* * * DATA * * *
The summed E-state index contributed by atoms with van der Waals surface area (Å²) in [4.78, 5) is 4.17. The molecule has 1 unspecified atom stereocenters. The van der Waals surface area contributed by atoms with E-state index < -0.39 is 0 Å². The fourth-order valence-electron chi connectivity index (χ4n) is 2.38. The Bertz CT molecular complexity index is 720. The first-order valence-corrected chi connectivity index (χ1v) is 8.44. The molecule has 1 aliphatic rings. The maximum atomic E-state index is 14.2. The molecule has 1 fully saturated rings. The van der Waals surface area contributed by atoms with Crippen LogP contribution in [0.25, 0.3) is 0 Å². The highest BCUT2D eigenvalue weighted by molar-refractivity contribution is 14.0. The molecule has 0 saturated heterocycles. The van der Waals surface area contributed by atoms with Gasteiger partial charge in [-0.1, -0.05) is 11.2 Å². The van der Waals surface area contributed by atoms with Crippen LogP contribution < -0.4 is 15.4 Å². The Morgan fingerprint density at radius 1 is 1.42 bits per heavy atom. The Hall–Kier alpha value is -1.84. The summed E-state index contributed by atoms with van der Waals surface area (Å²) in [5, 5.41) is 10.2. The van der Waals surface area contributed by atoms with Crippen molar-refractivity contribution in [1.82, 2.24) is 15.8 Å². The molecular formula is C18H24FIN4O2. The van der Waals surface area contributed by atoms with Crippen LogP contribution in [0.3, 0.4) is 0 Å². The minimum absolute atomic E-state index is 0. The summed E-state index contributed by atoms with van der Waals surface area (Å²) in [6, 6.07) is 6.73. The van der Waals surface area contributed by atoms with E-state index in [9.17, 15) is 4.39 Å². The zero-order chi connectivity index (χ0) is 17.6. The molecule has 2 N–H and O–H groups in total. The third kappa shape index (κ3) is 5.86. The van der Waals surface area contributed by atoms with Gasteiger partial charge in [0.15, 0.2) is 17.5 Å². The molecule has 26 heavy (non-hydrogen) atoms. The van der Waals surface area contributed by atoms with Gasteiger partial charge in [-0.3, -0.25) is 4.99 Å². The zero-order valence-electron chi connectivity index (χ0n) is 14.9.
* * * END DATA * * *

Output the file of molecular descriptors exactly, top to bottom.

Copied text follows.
The summed E-state index contributed by atoms with van der Waals surface area (Å²) in [4.78, 5) is 4.17. The molecule has 1 unspecified atom stereocenters. The van der Waals surface area contributed by atoms with E-state index < -0.39 is 0 Å². The fourth-order valence-electron chi connectivity index (χ4n) is 2.38. The Bertz CT molecular complexity index is 720. The first-order valence-corrected chi connectivity index (χ1v) is 8.44. The molecule has 1 aliphatic rings. The maximum atomic E-state index is 14.2. The molecule has 1 fully saturated rings. The van der Waals surface area contributed by atoms with Crippen LogP contribution in [0.25, 0.3) is 0 Å². The highest BCUT2D eigenvalue weighted by molar-refractivity contribution is 14.0. The molecule has 0 saturated heterocycles. The van der Waals surface area contributed by atoms with Gasteiger partial charge in [-0.1, -0.05) is 11.2 Å². The van der Waals surface area contributed by atoms with Crippen LogP contribution < -0.4 is 15.4 Å². The Morgan fingerprint density at radius 1 is 1.42 bits per heavy atom. The Hall–Kier alpha value is -1.84. The summed E-state index contributed by atoms with van der Waals surface area (Å²) in [5, 5.41) is 10.2. The van der Waals surface area contributed by atoms with Crippen molar-refractivity contribution in [1.82, 2.24) is 15.8 Å². The molecular formula is C18H24FIN4O2. The van der Waals surface area contributed by atoms with Crippen LogP contribution in [0.3, 0.4) is 0 Å². The minimum absolute atomic E-state index is 0. The summed E-state index contributed by atoms with van der Waals surface area (Å²) in [6, 6.07) is 6.73. The van der Waals surface area contributed by atoms with E-state index in [9.17, 15) is 4.39 Å². The zero-order chi connectivity index (χ0) is 17.6. The molecule has 2 N–H and O–H groups in total. The third kappa shape index (κ3) is 5.86. The van der Waals surface area contributed by atoms with Gasteiger partial charge in [0.15, 0.2) is 17.5 Å². The molecule has 26 heavy (non-hydrogen) atoms. The van der Waals surface area contributed by atoms with Gasteiger partial charge in [-0.3, -0.25) is 4.99 Å². The zero-order valence-electron chi connectivity index (χ0n) is 14.9.